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Project Project Gutenberg: E and F

September 11, 2009

[Project:  Project Gutenberg–where I’m reading and reviewing public-domain fiction from Project Gutenberg from A to Z]

This bread pudding is what makes my life as a recipe blogger so difficult:  it is absolutely delicious, but there’s no way to give you the recipe.  This is what happened:  Little Sunshine was sick yesterday, and Joan has joined her on the H1N1 trolley today.   They are just sick enough to want coddling, without suffering so much that they don’t want to eat.  In my breadbox, I had the remains of a loaf of bread made out of cinnamon roll dough and baked in the brioche pan I snagged at the nursing home yardsale (along with 2 (2!) Roseville Pottery French onion soup bowls, some vintage hankies, and two linen tablecloths), and four heels from last week’s loaves of Country White from Wheatberries.  The dregs of a pint of cream, some milk, the contents of the sugar basin, two eggs, and a whole lot of freshly-grated nutmeg . . . raw sugar across the top, two hours in a water bath in the oven, and voila!  As you can see, Little Sunshine didn’t even wait to take it out of the hot water.  I ate mine with what was left of the homemade apricot jam left from my last kitchen experiment:  buns filled with a mixture of almond paste, cream cheese, and apricot jam.  Those were so good I couldn’t even get a picture of them.

I’m just not methodical enough to make a gorgeous blog with recipes like the big girls.  But I can read the hell out of copyright-free popular fiction–ho ho!

So E is for The End of Her Honeymoon (1913), by Marie Belloc Lowndes.  It begins promisingly enough, with a fluttery little woman (Nancy) clinging to her artist-husband (Jack Dampier) as they enter Paris, planning to send one night at a hotel before settling in at his studio.  He disappears in the night, though, and the hoteliers deny ever having seen him.  Poor little Bridesy can’t seem to get anyone to admit that she had a husband with her.  His belongings have disappeared, too–it seems that even on their honeymoon, they have separate, though adjoining, bedrooms.  After an exciting trip to the Police, and to the Morgue, everyone in the lovely American family that has conveniently arrived at the hotel (father, daughter, and eligible bachelor son) agrees that there is some mystery, which may never be solved.  Five years later, E. B. Son uncovers (by accident) the grisly truth:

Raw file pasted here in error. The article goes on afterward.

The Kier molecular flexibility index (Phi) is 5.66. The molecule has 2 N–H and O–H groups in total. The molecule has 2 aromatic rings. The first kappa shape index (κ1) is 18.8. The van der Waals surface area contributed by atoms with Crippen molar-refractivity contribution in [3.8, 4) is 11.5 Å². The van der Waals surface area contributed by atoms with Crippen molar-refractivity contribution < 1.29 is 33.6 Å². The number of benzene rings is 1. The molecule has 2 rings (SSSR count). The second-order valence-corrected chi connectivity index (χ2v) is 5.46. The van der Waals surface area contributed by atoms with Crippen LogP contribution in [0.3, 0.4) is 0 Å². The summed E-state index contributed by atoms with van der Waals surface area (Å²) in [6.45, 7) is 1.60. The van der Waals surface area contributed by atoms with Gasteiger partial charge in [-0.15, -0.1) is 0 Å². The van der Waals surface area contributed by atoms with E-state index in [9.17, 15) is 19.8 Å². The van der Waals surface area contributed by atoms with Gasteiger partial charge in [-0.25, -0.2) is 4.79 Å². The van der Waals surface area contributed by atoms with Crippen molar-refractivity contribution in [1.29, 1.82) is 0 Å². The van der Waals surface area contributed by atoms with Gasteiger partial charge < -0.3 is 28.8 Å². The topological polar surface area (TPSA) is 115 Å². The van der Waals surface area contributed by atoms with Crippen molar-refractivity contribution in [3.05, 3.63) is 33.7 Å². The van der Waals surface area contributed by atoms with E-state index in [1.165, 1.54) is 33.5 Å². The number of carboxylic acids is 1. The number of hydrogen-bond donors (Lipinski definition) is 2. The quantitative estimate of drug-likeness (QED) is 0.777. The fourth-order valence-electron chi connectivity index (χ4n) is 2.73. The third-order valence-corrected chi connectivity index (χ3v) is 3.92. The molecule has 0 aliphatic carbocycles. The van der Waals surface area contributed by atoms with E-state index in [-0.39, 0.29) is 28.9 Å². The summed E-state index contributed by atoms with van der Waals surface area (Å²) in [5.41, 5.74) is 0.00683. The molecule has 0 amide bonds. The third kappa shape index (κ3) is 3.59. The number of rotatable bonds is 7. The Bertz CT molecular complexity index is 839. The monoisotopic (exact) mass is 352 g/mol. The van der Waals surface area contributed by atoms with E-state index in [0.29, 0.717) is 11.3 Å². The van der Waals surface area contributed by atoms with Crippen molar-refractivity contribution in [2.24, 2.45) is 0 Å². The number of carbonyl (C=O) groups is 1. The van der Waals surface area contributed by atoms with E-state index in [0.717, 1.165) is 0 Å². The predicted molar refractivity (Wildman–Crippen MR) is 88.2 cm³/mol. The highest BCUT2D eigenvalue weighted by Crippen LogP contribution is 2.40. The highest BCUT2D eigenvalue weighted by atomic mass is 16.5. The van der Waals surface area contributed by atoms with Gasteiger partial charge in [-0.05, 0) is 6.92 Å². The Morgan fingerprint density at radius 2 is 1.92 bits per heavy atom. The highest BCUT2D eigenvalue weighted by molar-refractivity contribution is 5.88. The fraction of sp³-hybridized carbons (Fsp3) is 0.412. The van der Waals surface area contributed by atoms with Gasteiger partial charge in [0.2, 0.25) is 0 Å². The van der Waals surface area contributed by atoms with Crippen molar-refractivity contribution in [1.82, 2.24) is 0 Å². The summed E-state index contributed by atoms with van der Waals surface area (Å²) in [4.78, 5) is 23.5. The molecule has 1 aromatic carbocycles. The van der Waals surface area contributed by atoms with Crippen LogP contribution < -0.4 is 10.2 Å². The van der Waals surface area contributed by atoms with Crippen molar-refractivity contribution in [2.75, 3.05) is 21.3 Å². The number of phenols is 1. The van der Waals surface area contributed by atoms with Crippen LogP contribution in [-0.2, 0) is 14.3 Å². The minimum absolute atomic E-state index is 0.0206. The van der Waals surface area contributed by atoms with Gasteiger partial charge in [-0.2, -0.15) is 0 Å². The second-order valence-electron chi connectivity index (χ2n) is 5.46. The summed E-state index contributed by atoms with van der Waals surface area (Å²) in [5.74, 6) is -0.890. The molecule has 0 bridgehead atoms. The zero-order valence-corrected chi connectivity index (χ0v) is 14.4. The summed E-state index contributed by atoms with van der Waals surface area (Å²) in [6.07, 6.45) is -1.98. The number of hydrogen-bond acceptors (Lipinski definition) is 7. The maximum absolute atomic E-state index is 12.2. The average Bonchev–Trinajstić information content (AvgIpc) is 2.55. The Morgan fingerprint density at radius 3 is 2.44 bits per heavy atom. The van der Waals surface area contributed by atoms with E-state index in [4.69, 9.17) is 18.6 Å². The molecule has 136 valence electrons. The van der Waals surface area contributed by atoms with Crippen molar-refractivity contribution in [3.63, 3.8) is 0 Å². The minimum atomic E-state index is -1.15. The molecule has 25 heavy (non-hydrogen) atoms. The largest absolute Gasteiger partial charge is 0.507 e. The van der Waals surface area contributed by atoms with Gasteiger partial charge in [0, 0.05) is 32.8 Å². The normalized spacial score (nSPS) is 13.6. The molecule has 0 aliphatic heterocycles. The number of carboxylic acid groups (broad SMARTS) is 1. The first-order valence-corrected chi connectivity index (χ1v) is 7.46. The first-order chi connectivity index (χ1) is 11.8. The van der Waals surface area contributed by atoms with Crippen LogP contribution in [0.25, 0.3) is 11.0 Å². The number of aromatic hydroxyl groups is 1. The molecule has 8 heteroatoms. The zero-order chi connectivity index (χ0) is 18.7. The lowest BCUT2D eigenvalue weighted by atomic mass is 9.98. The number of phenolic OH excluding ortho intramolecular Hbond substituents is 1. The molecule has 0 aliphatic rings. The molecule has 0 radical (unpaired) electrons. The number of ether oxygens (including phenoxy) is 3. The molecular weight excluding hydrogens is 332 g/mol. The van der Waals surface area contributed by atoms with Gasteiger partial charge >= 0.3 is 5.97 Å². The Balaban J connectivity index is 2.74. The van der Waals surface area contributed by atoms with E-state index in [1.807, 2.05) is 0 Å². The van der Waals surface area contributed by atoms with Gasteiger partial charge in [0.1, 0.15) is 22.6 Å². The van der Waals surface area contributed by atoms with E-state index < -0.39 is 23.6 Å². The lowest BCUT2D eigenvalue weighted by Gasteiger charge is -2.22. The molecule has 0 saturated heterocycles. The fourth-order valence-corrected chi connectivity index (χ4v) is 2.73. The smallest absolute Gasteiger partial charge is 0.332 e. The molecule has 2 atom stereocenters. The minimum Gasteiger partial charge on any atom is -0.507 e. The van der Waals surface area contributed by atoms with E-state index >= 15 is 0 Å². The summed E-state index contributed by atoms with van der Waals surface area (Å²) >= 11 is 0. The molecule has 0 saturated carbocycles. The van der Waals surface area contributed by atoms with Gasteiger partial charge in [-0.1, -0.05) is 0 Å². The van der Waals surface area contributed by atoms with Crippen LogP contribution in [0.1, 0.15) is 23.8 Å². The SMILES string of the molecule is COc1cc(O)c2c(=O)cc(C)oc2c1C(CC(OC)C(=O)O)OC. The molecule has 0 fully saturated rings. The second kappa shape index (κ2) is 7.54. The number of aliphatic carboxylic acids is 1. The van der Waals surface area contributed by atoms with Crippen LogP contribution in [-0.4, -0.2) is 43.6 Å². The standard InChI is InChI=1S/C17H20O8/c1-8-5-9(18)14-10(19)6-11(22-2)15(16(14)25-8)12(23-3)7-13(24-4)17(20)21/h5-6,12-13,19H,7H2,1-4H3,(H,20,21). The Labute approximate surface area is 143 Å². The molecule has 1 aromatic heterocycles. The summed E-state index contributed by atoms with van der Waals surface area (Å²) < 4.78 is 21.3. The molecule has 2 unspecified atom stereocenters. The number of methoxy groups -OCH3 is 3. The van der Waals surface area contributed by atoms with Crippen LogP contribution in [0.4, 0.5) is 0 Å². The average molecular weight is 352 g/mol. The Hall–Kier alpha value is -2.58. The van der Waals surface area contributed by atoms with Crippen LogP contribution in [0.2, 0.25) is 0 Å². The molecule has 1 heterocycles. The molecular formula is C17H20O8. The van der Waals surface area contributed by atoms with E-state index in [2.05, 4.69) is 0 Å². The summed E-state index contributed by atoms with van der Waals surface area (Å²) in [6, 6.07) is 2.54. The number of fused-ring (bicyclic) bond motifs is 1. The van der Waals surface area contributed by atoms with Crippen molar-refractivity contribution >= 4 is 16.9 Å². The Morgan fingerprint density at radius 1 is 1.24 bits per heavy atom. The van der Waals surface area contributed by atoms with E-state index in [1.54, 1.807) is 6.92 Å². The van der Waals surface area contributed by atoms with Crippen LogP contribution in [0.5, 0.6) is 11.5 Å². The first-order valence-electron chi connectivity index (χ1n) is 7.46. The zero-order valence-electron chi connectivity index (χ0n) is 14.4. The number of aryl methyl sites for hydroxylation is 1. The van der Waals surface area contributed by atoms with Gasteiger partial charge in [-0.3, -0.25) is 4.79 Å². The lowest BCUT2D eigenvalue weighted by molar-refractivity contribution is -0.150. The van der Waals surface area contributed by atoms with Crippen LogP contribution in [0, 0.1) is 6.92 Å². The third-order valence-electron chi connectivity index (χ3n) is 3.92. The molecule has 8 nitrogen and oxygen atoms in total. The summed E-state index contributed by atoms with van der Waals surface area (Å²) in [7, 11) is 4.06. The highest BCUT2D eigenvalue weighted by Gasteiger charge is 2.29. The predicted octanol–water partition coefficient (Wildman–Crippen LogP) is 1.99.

She did have a husband, and he died OF PLAGUE!

Yes, somehow he contracted bubonic plague, exhibited symptoms, and died that very night.  The Paris authorities, prompt and thorough as always, chose to confiscate his belongings, force the hoteliers to lie about his existence, and generally erase all trace of his presence–but not tell his wife.  That’s what I call an efficient public health system!

I’d have to give The End of Her Honeymoon a C-.  It stank.

F, though, is for Faith Gartney’s Girlhood 1863), by Adeline Dutton Trane Whitney.  This one’s a keeper–but only if you are a lover of Sunday School novels, which I acknowledge is pretty unlikely.  Mrs. A.D.T., as she is denominated on the title pages of her thirty-odd novels, was a heavy hitter in the Boston uplift-for-girls novel world.  Louisa May Alcott is certainly the best-known of the crowd; lesser-known colleagues include the prolific and undemanding Pansy (Isabella Alden) and bitter old crank Elizabeth Prentiss.

Faith Gartney’s Girlhood is an early work by a writer who became significantly more accomplished later in her career.  It’s still a pretty good read, though, and hits all the old reliable themes which would carry U.S. popular fiction for girls well into the middle of the 20th century:  the country is better than the city; the rat race just isn’t worth it; some plain orphan girls are destined for spiritual greatness through remaining single;  girls should never marry for money; disasters are always moral signposts.

Faith’s family has lost money–probably in the Panic of 1857, one of the more serious economic crises in 19th-century U.S. history–and needs to retrench.  She suggests leaving the social whirl of Boston for the village of Kinnicutt, where her father owns a house.  The family moves, she gets engaged to the rich son of a millowner back in Boston, she falls in love with the new minister, saves a mill from burning, and then marries the minister.  Meanwhile, Glory McWhirk, the orphaned daughter of an Irish Catholic immigrant work, becomes a servant for Faith’s aunt, falls in love with the same minister, gives up all hope of marriage and family, and is rewarded by inheriting Aunt Faith’s farm and enough money to run it as a small orphanage.  So everyone lives happily ever after, which is nice.

I recommend Faith Gartney’s Girlhood to those who just can’t get enough leisurely-paced, spiritually-minded, high-Victorian domestic novels–but in good conscience, I have to say that it is not Whitney’s best work (if you’re dying to know, I liked A Summer in Leslie Goldthwaite’s Life, and We Girls better.)

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